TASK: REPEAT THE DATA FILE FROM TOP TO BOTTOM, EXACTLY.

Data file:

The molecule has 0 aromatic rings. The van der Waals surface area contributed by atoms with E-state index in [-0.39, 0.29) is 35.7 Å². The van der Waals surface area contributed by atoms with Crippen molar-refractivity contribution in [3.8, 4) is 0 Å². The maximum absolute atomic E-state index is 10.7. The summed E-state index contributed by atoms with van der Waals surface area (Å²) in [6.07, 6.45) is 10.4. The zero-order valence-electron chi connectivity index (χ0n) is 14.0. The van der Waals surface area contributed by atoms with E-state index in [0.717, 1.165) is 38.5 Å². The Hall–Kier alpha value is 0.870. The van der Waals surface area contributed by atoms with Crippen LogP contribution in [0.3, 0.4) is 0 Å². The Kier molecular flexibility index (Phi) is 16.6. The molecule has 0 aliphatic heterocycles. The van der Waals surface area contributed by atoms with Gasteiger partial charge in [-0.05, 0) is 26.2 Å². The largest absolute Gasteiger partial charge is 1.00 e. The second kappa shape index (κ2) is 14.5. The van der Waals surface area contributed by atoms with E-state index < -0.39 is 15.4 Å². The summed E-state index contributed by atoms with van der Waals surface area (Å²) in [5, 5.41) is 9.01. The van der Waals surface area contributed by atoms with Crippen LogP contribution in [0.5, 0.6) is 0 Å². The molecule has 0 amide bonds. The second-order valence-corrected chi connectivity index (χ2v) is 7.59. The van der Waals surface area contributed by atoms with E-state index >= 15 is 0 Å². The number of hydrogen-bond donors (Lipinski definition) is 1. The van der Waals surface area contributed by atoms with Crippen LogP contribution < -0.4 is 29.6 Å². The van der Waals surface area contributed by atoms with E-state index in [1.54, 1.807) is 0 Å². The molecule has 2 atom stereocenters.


The molecule has 0 aromatic rings. The van der Waals surface area contributed by atoms with E-state index in [-0.39, 0.29) is 35.7 Å². The van der Waals surface area contributed by atoms with Crippen molar-refractivity contribution in [3.8, 4) is 0 Å². The maximum absolute atomic E-state index is 10.7. The summed E-state index contributed by atoms with van der Waals surface area (Å²) in [6.07, 6.45) is 10.4. The zero-order valence-electron chi connectivity index (χ0n) is 14.0. The van der Waals surface area contributed by atoms with E-state index in [0.717, 1.165) is 38.5 Å². The Hall–Kier alpha value is 0.870. The van der Waals surface area contributed by atoms with Crippen LogP contribution in [0.3, 0.4) is 0 Å². The Kier molecular flexibility index (Phi) is 16.6. The molecule has 0 aliphatic heterocycles. The van der Waals surface area contributed by atoms with Gasteiger partial charge in [-0.05, 0) is 26.2 Å². The largest absolute Gasteiger partial charge is 1.00 e. The second kappa shape index (κ2) is 14.5. The van der Waals surface area contributed by atoms with E-state index < -0.39 is 15.4 Å². The summed E-state index contributed by atoms with van der Waals surface area (Å²) in [5, 5.41) is 9.01. The van der Waals surface area contributed by atoms with Crippen LogP contribution in [0.5, 0.6) is 0 Å². The molecule has 0 amide bonds. The second-order valence-corrected chi connectivity index (χ2v) is 7.59. The van der Waals surface area contributed by atoms with E-state index >= 15 is 0 Å². The number of hydrogen-bond donors (Lipinski definition) is 1. The van der Waals surface area contributed by atoms with Crippen LogP contribution < -0.4 is 29.6 Å². The van der Waals surface area contributed by atoms with E-state index in [1.54, 1.807) is 0 Å². The molecule has 2 atom stereocenters.